Naturally, for someone who has won 17 grand slam titles, it's an obsession with her sport that continues to stoke the fires.
Williams's crazed jumping up and down celebration - all the poise of your uncle at a wedding - after beating Victoria Azarenka in the final for the second successive year here proved that the thirst for battle and the roar of an appreciative crowd continue to galvanise. It may be 14 years on from her first major title in the very same arena, yet this felt every bit as special.
It was close, much closer than before, the Belarusian having recovered superbly from 4-1 down in the second set to prise the first set Williams has dropped in the tournament but she was unable to stop the home favourite from running out a 7-5, 6-7, 6-1 victor in the best women's match by far here over the past fortnight.
After pocketing $3.7m - it included a $1m bonus as reward for her supremacy on the North American hard court swing - the 31-year-old joined an elite band in the sport to have broken the $50m mark in prize money. Only Roger Federer, Rafa Nadal and Novak Djokovic had beaten her to it.
Williams is fourth on the all-time list of women major winners in the Open era, one behind Martin Navratilova and Chris Evert and five adrift of Steffi Graf, the most successful woman of all time with 22 grand slam titles. Her 17th also brought her level with Federer.
Yet, you would find plenty of takers for the notion that the American is greatest of all. In these modern times, players are fitter than ever, the demands are greater and the schedules packed like never before. Her consistency is breathtaking. She is only the fourth female in the open era to have contested at least 20 major finals and has won four of the past six slams. Only Martina Navratilova (306) , Chris Evert (299) and Steffi Graf (278) have won more matches in major tournaments than the 31 year-old (246).
With the numbers come the money, although there is only one thing which Williams really cares about. "I never, never, in my life have picked up a cheque. I don't play tennis for the money. I honestly love to play. I love grand slams," admitted the world No.1.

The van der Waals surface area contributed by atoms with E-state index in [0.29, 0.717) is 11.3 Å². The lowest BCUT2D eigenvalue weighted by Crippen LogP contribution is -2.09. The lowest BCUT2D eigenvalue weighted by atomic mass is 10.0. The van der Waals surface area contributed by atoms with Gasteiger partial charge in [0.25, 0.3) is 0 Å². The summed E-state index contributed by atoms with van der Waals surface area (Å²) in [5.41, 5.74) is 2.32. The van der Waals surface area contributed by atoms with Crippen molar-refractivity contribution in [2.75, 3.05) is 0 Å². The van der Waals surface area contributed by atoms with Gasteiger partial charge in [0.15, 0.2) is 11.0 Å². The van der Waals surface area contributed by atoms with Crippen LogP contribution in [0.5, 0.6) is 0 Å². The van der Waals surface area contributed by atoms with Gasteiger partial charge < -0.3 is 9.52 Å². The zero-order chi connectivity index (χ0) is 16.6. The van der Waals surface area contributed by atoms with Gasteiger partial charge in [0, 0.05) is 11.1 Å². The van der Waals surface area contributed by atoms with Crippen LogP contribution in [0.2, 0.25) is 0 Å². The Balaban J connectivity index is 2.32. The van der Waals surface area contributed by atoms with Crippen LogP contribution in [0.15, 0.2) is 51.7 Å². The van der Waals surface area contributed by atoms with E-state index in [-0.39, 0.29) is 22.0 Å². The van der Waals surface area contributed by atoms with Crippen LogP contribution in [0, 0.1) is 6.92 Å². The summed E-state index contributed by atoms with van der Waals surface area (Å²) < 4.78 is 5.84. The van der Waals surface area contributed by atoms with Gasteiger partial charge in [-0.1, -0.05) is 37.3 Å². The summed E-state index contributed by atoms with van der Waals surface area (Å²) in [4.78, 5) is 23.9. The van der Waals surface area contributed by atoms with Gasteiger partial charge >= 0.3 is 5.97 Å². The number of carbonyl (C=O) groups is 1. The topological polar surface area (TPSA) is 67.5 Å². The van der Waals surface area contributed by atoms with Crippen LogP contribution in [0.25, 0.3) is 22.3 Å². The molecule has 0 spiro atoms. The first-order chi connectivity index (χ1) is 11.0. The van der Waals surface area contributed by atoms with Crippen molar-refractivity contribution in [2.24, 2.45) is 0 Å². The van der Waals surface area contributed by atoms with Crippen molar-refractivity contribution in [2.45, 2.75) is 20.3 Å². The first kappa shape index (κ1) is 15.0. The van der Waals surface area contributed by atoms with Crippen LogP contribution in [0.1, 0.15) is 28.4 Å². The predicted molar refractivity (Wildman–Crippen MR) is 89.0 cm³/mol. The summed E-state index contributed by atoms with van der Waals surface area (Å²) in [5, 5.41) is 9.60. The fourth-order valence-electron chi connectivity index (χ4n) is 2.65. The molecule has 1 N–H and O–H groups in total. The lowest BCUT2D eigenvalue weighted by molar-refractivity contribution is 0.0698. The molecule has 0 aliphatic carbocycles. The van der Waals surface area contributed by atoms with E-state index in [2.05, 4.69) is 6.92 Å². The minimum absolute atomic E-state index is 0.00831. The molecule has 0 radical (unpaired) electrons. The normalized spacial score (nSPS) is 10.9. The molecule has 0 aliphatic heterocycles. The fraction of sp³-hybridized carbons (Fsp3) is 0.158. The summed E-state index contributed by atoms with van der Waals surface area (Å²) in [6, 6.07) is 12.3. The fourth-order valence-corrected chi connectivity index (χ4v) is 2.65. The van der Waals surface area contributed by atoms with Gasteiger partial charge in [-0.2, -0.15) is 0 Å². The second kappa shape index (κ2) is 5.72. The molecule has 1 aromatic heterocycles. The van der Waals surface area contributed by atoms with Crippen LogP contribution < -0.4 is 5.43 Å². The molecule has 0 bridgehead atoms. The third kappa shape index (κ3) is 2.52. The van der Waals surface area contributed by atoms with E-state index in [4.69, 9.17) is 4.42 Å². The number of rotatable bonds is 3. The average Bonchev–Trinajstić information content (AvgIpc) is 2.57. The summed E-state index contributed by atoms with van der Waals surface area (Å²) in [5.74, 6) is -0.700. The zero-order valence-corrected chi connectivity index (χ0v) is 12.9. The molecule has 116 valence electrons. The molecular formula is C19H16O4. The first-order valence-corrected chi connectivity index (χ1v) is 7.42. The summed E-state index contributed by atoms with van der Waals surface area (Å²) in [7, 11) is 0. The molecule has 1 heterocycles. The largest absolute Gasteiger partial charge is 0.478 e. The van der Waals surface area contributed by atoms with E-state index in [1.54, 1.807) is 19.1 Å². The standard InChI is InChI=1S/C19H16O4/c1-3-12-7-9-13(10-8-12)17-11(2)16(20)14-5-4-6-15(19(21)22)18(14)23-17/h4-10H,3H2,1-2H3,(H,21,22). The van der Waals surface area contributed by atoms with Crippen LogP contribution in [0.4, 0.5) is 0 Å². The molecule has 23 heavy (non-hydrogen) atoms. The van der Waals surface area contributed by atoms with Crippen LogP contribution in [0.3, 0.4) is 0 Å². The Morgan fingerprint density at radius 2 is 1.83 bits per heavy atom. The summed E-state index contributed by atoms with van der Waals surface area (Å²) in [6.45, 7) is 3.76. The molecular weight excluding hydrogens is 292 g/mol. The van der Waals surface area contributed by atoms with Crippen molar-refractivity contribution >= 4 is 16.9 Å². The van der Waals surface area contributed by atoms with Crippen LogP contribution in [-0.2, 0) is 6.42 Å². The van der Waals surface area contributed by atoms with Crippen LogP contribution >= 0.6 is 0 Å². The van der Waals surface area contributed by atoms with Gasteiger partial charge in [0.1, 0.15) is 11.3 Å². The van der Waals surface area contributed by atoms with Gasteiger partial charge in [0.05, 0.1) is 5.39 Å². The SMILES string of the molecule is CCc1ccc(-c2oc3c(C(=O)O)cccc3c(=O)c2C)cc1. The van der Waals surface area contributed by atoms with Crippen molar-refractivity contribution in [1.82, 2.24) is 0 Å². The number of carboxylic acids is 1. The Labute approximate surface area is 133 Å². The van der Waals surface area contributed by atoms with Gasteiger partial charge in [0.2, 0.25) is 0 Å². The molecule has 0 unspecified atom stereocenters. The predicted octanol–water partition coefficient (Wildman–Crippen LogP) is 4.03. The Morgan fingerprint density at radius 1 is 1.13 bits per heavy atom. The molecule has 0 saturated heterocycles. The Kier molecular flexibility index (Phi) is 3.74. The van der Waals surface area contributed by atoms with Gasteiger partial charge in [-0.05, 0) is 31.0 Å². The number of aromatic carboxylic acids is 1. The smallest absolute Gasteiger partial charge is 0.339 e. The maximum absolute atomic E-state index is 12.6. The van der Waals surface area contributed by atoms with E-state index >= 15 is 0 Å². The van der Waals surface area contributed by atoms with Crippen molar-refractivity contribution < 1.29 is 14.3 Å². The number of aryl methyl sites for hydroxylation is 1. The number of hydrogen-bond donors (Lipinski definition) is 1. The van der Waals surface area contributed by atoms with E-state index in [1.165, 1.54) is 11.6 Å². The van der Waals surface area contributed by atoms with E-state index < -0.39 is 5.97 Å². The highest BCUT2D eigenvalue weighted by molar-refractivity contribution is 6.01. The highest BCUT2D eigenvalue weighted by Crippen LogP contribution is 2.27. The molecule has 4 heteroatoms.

"When I grew up playing tennis in Compton, I just never thought about any of this. I didn't think about the press. I didn't think about I didn't even know all this came with everything. I think my dad got me into tennis because of the money but, me being naive and silly, I never thought about it."
Of her 17th grand slam title, she commented: "It's an honour to be even with Roger. He's been such a great champion throughout the years, and he's just an unbelievable competitor; he's still playing and he can probably still win more.
"It feels really good to be, you know, in that same league as him. He's just been so incredibly consistent, so we have had really different careers. Then to be compared with Chrissie [Evert] and Martina [Navratilova] . . . not yet, because I'm still not quite there yet. I can't necessarily compare myself to them, because, you know, numbers wise they're still greater."
Looking at the rest of the field, it seems natural to assume Azarenka will contest with Williams again at this stage the next time a major comes around.
There is a steel in her soul, never more evident than when the 24-year-old mounted that comeback in the second set as conditions, and her opponent, were threatening to blow her away.
With age on her side and with experience already in the bag, the world No.2 will surely get better. She showed that, while she has the power game to cope with the queen of Flushing Meadows - unfortunately for the Women's Tennis Association, there are very few who can - the need to stay strong for longer needs to be improved.
"She is a champion and she knows what it takes to get there," said Azarenka, the reigning Australian Open champion. "I know that feeling, too and, when two people who want that feeling so bad meet, it's like a clash. That's what happened out there. There wasn't much between us so I am going to work my ass off and come back stronger.
"I think when you have a bigger challenge in front of you in anything in life or, you know, in any practice, you try to be better. She's my biggest challenge. Every time I play I need to raise that level because, in some matches, even though you're not playing your best, you find a way to work through it and win ugly sometimes. With her, you have to rise to the occasion.
"I always will look for the opportunity to play against the best player and test myself. After that, as I'm going to do today or tonight or in two days or whatever, I'm going to reassess on what other things I want to improve. I already have a pretty clear image."
Right now that picture is of Serena Williams holding aloft the US Open trophy for a fifth time. There cannot be any greater motivation than that.